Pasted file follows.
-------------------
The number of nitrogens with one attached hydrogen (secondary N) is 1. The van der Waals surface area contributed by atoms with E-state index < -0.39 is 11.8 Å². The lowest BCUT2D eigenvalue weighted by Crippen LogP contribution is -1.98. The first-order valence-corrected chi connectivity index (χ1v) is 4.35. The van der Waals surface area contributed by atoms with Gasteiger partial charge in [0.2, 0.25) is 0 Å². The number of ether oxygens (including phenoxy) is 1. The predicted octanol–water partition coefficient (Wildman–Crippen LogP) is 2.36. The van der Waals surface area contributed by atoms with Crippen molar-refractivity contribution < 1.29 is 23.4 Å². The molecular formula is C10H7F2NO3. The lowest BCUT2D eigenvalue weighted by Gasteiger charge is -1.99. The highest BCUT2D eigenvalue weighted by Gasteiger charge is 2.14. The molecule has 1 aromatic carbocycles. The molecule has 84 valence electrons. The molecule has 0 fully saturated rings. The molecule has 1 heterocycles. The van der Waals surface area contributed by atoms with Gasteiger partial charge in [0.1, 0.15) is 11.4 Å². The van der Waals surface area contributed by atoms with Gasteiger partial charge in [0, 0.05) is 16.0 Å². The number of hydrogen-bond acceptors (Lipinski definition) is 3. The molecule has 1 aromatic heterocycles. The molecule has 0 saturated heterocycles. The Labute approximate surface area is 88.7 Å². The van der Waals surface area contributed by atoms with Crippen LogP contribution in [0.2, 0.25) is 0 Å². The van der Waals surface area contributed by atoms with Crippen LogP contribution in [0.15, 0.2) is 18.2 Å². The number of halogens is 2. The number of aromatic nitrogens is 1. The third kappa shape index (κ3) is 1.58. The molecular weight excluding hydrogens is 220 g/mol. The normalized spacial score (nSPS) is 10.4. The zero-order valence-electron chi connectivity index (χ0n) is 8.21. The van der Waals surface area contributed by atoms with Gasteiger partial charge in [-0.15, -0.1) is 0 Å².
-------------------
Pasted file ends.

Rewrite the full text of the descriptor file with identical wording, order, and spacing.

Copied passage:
The number of nitrogens with one attached hydrogen (secondary N) is 1. The van der Waals surface area contributed by atoms with E-state index < -0.39 is 11.8 Å². The lowest BCUT2D eigenvalue weighted by Crippen LogP contribution is -1.98. The first-order valence-corrected chi connectivity index (χ1v) is 4.35. The van der Waals surface area contributed by atoms with Gasteiger partial charge in [0.2, 0.25) is 0 Å². The number of ether oxygens (including phenoxy) is 1. The predicted octanol–water partition coefficient (Wildman–Crippen LogP) is 2.36. The van der Waals surface area contributed by atoms with Crippen molar-refractivity contribution < 1.29 is 23.4 Å². The molecular formula is C10H7F2NO3. The lowest BCUT2D eigenvalue weighted by Gasteiger charge is -1.99. The highest BCUT2D eigenvalue weighted by Gasteiger charge is 2.14. The molecule has 1 aromatic carbocycles. The molecule has 84 valence electrons. The molecule has 0 fully saturated rings. The molecule has 1 heterocycles. The van der Waals surface area contributed by atoms with Gasteiger partial charge in [0.1, 0.15) is 11.4 Å². The van der Waals surface area contributed by atoms with Gasteiger partial charge in [0, 0.05) is 16.0 Å². The number of hydrogen-bond acceptors (Lipinski definition) is 3. The molecule has 1 aromatic heterocycles. The molecule has 0 saturated heterocycles. The Labute approximate surface area is 88.7 Å². The van der Waals surface area contributed by atoms with Crippen LogP contribution in [0.2, 0.25) is 0 Å². The van der Waals surface area contributed by atoms with Crippen LogP contribution in [0.15, 0.2) is 18.2 Å². The number of halogens is 2. The number of aromatic nitrogens is 1. The third kappa shape index (κ3) is 1.58. The molecular weight excluding hydrogens is 220 g/mol. The normalized spacial score (nSPS) is 10.4. The zero-order valence-electron chi connectivity index (χ0n) is 8.21. The van der Waals surface area contributed by atoms with Gasteiger partial charge in [-0.15, -0.1) is 0 Å².